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Employees with disabilities sue Twitter over Musk's ban on telecommuting

A new lawsuit claims that Twitter boss Elon Musk discriminated against disabled workers by asking employees to stop remote work and work high-intensity and long hours. Dmitry Borodaenko, an engineering manager in California who said Twitter fired him this week for refusing to report to the office, filed a proposed class-action lawsuit against the company Wednesday in federal court in San Francisco.


Borodaenko said, Musk's recent call that Twitter employees either return to the office or resign violated the federal Americans with Disabilities Act (ADA), which requires employers to provide reasonable accommodations for workers with disabilities.


According to the indictment, Borodaenko has a disability that makes him vulnerable to Covid-19. Many of Twitter's employees with disabilities were forced to resign because they couldn't meet Musk's demanding performance and productivity standards, the lawsuit said .

In a separate complaint filed in the same court on Wednesday, Twitter was accused of laying off thousands of contract workers without the 60-day notice required by federal law.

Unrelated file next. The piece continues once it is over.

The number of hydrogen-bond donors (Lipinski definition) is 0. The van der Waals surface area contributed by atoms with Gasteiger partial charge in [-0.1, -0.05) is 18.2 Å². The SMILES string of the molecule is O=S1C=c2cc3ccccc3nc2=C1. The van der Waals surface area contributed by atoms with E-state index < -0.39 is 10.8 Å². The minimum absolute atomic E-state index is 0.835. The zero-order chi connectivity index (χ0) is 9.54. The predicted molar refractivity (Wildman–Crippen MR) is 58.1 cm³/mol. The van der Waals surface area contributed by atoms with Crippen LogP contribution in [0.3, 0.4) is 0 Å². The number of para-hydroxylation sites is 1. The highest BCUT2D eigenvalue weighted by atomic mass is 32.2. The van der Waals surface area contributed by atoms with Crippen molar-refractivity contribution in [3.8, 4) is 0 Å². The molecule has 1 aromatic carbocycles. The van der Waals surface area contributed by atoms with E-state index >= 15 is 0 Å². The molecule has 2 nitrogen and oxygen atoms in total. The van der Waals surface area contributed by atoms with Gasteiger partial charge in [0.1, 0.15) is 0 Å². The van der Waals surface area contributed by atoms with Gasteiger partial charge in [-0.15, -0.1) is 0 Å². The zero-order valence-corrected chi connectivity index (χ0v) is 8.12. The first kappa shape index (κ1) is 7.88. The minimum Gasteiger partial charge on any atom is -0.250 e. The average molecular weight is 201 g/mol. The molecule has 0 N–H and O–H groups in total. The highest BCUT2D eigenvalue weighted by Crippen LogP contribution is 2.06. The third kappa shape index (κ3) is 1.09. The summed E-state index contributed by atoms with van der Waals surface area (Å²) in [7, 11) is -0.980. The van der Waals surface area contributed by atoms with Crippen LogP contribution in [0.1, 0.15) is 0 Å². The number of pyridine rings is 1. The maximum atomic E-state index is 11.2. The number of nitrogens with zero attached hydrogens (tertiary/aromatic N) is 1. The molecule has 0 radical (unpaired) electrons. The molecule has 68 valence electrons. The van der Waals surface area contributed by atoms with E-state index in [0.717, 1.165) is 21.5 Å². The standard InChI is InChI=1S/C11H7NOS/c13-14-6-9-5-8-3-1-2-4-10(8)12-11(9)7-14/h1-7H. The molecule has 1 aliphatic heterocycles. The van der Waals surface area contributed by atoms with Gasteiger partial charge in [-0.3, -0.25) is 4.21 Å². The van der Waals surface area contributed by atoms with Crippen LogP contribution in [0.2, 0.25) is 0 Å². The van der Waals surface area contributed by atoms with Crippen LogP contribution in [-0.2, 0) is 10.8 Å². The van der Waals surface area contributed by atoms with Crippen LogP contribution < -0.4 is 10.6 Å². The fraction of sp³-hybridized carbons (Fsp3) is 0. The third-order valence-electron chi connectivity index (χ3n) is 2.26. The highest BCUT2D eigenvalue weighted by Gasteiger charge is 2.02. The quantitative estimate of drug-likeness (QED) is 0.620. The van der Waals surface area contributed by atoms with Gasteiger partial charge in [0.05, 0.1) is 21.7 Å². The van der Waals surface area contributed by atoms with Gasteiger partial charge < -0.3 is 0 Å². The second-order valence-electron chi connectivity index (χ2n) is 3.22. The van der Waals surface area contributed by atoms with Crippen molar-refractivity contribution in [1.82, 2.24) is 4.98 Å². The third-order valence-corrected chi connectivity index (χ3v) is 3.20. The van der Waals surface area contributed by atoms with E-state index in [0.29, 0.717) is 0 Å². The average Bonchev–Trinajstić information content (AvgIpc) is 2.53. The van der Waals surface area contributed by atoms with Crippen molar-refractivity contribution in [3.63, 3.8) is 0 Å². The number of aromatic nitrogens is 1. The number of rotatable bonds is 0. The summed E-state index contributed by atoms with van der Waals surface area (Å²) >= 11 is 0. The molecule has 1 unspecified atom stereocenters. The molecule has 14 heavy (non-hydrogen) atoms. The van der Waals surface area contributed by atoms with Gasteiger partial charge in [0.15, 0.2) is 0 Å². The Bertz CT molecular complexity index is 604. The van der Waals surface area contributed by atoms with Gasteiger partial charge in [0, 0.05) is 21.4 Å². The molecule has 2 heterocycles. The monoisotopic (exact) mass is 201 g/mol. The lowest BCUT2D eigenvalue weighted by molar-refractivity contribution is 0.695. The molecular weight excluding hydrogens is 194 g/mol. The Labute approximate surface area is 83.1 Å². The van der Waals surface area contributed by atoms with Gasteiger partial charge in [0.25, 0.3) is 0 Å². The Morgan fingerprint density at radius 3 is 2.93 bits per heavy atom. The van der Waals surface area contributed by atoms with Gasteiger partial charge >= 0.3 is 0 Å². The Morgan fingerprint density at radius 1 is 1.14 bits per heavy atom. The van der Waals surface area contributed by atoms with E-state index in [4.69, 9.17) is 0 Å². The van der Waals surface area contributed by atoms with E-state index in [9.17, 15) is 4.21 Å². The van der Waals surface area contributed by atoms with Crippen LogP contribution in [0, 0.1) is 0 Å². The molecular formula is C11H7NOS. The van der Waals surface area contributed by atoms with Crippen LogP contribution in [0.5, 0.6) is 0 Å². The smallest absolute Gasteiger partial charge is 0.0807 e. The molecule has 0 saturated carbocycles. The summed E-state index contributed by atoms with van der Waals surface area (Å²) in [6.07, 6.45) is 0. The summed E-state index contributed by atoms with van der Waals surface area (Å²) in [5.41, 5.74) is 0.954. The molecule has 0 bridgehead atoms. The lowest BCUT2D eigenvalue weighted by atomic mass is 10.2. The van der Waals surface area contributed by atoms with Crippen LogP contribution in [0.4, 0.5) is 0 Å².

Twitter was already facing a proposed class-action lawsuit, also in San Francisco federal court, alleging that it violated the law by abruptly laying off about 3,700 people, or half of the company's workforce, following Musk's takeover.


Musk has said that laid-off workers received three months of severance pay. Under federal law, employers can offer workers 60 days of severance pay in lieu of giving notice.


Shannon Liss-Riordan, an attorney for the plaintiffs in all three pending cases, said that since taking over Twitter, Musk has inflicted tremendous pain and uncertainty on the company's workers in such a short period of time.


There is little legal precedent on whether remote work is a reasonable accommodation under the ADA, and the U.S. Equal Employment Opportunity Commission, which is responsible for enforcing the Disabilities Act, said in guidance issued in 2020 that when remote work would not It can be a reasonable accommodation when it places an undue burden on the employer.

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